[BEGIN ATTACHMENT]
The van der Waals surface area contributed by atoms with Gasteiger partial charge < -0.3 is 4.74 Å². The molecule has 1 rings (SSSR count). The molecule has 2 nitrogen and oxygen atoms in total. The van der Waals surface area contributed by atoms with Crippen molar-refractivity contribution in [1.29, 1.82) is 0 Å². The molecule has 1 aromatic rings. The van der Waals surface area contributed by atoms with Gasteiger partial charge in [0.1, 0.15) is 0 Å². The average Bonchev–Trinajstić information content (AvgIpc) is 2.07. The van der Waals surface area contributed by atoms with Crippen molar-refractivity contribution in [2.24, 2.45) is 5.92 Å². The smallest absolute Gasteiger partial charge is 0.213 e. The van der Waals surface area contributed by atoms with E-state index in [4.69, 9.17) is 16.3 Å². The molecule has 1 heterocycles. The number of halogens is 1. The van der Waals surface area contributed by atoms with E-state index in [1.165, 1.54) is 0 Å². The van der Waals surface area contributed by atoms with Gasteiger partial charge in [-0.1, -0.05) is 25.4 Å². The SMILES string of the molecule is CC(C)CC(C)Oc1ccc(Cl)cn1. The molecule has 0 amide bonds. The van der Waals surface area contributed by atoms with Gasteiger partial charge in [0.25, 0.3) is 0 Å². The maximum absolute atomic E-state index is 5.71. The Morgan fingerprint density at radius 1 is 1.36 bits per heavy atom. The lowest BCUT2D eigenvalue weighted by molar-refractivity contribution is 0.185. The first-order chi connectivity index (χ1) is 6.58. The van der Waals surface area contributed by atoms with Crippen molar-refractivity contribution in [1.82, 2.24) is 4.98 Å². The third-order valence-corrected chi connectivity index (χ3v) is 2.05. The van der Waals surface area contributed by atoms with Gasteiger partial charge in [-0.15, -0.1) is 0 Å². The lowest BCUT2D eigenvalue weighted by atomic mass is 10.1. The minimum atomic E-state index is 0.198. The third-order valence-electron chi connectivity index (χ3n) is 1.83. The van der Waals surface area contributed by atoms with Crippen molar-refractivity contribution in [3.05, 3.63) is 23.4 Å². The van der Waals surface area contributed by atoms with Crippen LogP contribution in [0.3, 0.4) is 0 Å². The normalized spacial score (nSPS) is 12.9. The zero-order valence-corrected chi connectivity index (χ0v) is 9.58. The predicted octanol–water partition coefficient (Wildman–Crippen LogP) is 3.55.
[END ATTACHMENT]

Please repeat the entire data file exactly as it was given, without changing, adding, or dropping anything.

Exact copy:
The van der Waals surface area contributed by atoms with Gasteiger partial charge < -0.3 is 4.74 Å². The molecule has 1 rings (SSSR count). The molecule has 2 nitrogen and oxygen atoms in total. The van der Waals surface area contributed by atoms with Crippen molar-refractivity contribution in [1.29, 1.82) is 0 Å². The molecule has 1 aromatic rings. The van der Waals surface area contributed by atoms with Gasteiger partial charge in [0.1, 0.15) is 0 Å². The average Bonchev–Trinajstić information content (AvgIpc) is 2.07. The van der Waals surface area contributed by atoms with Crippen molar-refractivity contribution in [2.24, 2.45) is 5.92 Å². The smallest absolute Gasteiger partial charge is 0.213 e. The van der Waals surface area contributed by atoms with E-state index in [4.69, 9.17) is 16.3 Å². The molecule has 1 heterocycles. The number of halogens is 1. The van der Waals surface area contributed by atoms with E-state index in [1.165, 1.54) is 0 Å². The van der Waals surface area contributed by atoms with Gasteiger partial charge in [-0.1, -0.05) is 25.4 Å². The SMILES string of the molecule is CC(C)CC(C)Oc1ccc(Cl)cn1. The molecule has 0 amide bonds. The van der Waals surface area contributed by atoms with Gasteiger partial charge in [0.25, 0.3) is 0 Å². The maximum absolute atomic E-state index is 5.71. The Morgan fingerprint density at radius 1 is 1.36 bits per heavy atom. The lowest BCUT2D eigenvalue weighted by molar-refractivity contribution is 0.185. The first-order chi connectivity index (χ1) is 6.58. The van der Waals surface area contributed by atoms with Crippen molar-refractivity contribution in [1.82, 2.24) is 4.98 Å². The third-order valence-corrected chi connectivity index (χ3v) is 2.05. The van der Waals surface area contributed by atoms with Gasteiger partial charge in [-0.15, -0.1) is 0 Å². The lowest BCUT2D eigenvalue weighted by atomic mass is 10.1. The minimum atomic E-state index is 0.198. The third-order valence-electron chi connectivity index (χ3n) is 1.83. The van der Waals surface area contributed by atoms with Crippen molar-refractivity contribution in [3.05, 3.63) is 23.4 Å². The van der Waals surface area contributed by atoms with Crippen LogP contribution in [0.3, 0.4) is 0 Å². The normalized spacial score (nSPS) is 12.9. The zero-order valence-corrected chi connectivity index (χ0v) is 9.58. The predicted octanol–water partition coefficient (Wildman–Crippen LogP) is 3.55.